If this is true, then we have at Carnac a huge sanctuary established according to precise currents of magnetism, tellurism, seismic activity, and subterranean waters. Markale sees in this the "optimal conditions to permit contact between visible and invisible forces, which is the essential function of any sanctuary" (p. 296). The solar significance of the megaliths is well established since HPB argued for it a century ago. In New-Grange in Ireland, the funereal basin in the depth of the dolmen is struck by the rays of the rising sun at the Winter Solstice, making it a "chamber of the Sun." Solar illuminations take place at certain times of the year in Irish megaliths such as those at Dowth, Knowth, Loughcrew, and Brugh-na-Boyne, as well as at other sites in the environs of Carnac (p. 153).
The technological sophistication required to produce the solar phenomena of these sanctuaries implies a level of civilization far different from that of any known people in subsequent European history. This has led to speculations, not only upon their connections to Atlantis, but also to other centers of ancient civilization, particularly Egypt. Although Egyptian civilization is presumed to be a direct heir of Atlantis, Markale suggests that the megalithic monuments of New-Grange, Barnenez and Gavrinis are older than the pyramids and seem to have inspired them. Therefore, the megalith builders bordering on the Atlantic are more likely to be direct heirs of Atlantis (p. 266).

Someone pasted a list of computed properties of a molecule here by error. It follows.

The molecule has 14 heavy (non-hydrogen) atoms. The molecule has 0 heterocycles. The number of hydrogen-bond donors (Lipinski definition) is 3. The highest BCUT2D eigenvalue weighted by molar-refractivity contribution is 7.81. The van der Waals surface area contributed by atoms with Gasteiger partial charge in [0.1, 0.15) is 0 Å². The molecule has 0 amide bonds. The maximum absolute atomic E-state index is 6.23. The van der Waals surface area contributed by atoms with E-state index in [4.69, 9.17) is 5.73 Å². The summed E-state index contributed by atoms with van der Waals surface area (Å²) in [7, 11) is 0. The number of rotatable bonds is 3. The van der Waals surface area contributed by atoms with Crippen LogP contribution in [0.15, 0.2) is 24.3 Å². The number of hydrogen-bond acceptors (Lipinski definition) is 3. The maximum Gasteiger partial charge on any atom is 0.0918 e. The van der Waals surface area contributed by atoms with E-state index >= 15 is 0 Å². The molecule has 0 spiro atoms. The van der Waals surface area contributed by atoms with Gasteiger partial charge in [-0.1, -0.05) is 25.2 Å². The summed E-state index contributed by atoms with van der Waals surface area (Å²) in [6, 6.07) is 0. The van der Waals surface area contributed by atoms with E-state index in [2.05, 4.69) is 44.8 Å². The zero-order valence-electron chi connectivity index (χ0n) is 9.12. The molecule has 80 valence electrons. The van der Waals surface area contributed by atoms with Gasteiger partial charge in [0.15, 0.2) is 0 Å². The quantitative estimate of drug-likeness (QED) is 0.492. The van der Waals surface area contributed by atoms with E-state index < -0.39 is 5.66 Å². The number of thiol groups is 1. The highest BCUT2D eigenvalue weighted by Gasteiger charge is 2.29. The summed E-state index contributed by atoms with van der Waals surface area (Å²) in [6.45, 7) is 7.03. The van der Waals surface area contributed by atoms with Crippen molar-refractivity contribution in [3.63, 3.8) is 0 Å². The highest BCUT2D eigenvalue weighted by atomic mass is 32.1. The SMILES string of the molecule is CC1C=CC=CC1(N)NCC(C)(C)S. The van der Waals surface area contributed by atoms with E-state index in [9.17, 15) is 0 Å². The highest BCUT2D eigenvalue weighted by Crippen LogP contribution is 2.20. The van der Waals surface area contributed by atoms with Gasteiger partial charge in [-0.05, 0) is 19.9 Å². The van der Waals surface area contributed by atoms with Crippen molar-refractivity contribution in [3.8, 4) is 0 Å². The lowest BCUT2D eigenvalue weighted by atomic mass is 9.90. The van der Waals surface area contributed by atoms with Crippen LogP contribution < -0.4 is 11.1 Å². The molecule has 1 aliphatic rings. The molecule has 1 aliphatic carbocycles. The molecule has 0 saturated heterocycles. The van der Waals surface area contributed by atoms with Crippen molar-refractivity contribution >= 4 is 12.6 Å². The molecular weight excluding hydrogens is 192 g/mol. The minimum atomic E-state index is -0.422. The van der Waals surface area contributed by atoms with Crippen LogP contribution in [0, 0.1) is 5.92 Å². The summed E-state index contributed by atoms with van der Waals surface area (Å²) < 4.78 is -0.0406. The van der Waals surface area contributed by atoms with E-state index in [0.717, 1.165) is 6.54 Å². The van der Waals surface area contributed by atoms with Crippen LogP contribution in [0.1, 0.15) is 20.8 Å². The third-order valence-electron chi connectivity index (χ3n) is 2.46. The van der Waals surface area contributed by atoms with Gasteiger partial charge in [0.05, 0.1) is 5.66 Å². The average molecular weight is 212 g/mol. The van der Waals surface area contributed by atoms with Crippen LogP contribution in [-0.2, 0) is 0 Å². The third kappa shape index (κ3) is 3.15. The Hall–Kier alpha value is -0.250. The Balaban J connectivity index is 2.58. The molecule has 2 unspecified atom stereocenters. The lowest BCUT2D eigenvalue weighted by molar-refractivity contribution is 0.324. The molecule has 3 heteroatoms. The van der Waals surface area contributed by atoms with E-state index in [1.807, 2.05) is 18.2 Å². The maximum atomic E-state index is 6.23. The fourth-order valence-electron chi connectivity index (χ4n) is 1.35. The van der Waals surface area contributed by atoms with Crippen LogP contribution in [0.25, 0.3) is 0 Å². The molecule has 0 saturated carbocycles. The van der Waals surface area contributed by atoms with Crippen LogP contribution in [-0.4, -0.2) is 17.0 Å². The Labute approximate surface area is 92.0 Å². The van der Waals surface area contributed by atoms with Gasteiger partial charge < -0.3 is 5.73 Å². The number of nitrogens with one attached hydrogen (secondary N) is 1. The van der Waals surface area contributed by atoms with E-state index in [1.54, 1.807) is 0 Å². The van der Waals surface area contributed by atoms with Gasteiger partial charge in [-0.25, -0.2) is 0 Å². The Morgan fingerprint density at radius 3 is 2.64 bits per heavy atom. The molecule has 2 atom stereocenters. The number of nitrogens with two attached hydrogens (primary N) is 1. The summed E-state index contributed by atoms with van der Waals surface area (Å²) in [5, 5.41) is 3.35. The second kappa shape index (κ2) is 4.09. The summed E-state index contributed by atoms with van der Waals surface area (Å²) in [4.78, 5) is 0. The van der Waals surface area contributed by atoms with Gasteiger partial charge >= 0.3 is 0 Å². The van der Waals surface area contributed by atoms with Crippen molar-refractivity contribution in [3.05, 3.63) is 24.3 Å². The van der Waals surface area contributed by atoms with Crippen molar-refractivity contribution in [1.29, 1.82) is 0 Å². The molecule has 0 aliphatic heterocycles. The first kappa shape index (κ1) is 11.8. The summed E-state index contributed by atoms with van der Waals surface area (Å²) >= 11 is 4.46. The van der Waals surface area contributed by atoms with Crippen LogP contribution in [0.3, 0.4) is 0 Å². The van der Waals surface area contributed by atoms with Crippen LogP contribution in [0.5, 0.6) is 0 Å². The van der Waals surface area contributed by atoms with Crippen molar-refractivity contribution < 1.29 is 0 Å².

One intriguing possible connection which Markale does not address is the Archaic Maritime civilization of North America, which flourished 7000 to 3000 B.C. from Maine to Labrador. This seafaring culture built dwellings up to 270 feet long and erected primitive alignments of standing stones on the Atlantic coast, which predate the European megaliths by millennia. As some of these alignments are also oriented to solstitial sunrise, they may indicate a missing link between Atlantis and the European megaliths.
What became of the cyclopean builders of Western Europe? What traces of their civilization are left to us? Markale recounts various Breton tales of drowned cities, particularly the Ville d'Is (City of Is). According to some versions, a non-Christian and libidinous island nation is submerged after it refuses to listen to a Christian missionary 's warnings. In another, a maiden charged with the key to the dike protecting the city yields it to the wrong person, who opens the dike. Other versions give different reasons for the submersion. Markale's interest in these tales is that they provide possible culture traits from Atlantis or the megalith builders. About the mixed population of Roman Gaul, Markale quotes (p. 254) Ammianus Marcellinus (XV:9), citing a lost work of the Greek Timagenus: